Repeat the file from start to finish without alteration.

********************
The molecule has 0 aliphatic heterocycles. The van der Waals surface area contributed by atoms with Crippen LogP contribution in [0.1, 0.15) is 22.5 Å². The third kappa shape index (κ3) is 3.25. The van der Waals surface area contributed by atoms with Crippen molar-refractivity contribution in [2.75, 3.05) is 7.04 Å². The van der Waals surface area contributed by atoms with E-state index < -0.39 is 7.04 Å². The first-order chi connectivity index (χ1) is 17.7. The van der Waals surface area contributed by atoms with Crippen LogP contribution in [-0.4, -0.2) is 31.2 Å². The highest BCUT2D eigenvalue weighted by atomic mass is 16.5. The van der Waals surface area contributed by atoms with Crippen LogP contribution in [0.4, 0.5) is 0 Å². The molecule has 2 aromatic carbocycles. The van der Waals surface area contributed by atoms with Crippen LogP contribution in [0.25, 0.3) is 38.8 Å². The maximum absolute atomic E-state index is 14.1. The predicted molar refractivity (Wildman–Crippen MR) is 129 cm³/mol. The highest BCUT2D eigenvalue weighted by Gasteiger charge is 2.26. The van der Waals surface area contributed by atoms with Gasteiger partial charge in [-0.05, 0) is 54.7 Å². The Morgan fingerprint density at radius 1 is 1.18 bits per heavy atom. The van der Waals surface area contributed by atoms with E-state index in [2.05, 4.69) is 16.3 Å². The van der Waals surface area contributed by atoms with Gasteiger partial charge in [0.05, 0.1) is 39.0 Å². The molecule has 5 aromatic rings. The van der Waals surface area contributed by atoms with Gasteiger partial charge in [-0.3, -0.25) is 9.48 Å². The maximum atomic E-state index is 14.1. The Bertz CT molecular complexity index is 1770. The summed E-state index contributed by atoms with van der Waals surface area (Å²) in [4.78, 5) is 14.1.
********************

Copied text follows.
The molecule has 0 aliphatic heterocycles. The van der Waals surface area contributed by atoms with Crippen LogP contribution in [0.1, 0.15) is 22.5 Å². The third kappa shape index (κ3) is 3.25. The van der Waals surface area contributed by atoms with Crippen molar-refractivity contribution in [2.75, 3.05) is 7.04 Å². The van der Waals surface area contributed by atoms with E-state index < -0.39 is 7.04 Å². The first-order chi connectivity index (χ1) is 17.7. The van der Waals surface area contributed by atoms with Crippen LogP contribution in [-0.4, -0.2) is 31.2 Å². The highest BCUT2D eigenvalue weighted by atomic mass is 16.5. The van der Waals surface area contributed by atoms with Crippen LogP contribution in [0.4, 0.5) is 0 Å². The molecule has 2 aromatic carbocycles. The van der Waals surface area contributed by atoms with Crippen LogP contribution in [0.25, 0.3) is 38.8 Å². The maximum absolute atomic E-state index is 14.1. The predicted molar refractivity (Wildman–Crippen MR) is 129 cm³/mol. The highest BCUT2D eigenvalue weighted by Gasteiger charge is 2.26. The van der Waals surface area contributed by atoms with Gasteiger partial charge in [-0.05, 0) is 54.7 Å². The Morgan fingerprint density at radius 1 is 1.18 bits per heavy atom. The van der Waals surface area contributed by atoms with E-state index in [2.05, 4.69) is 16.3 Å². The van der Waals surface area contributed by atoms with Gasteiger partial charge in [0.05, 0.1) is 39.0 Å². The molecule has 5 aromatic rings. The van der Waals surface area contributed by atoms with Gasteiger partial charge in [-0.3, -0.25) is 9.48 Å². The maximum atomic E-state index is 14.1. The Bertz CT molecular complexity index is 1770. The summed E-state index contributed by atoms with van der Waals surface area (Å²) in [4.78, 5) is 14.1.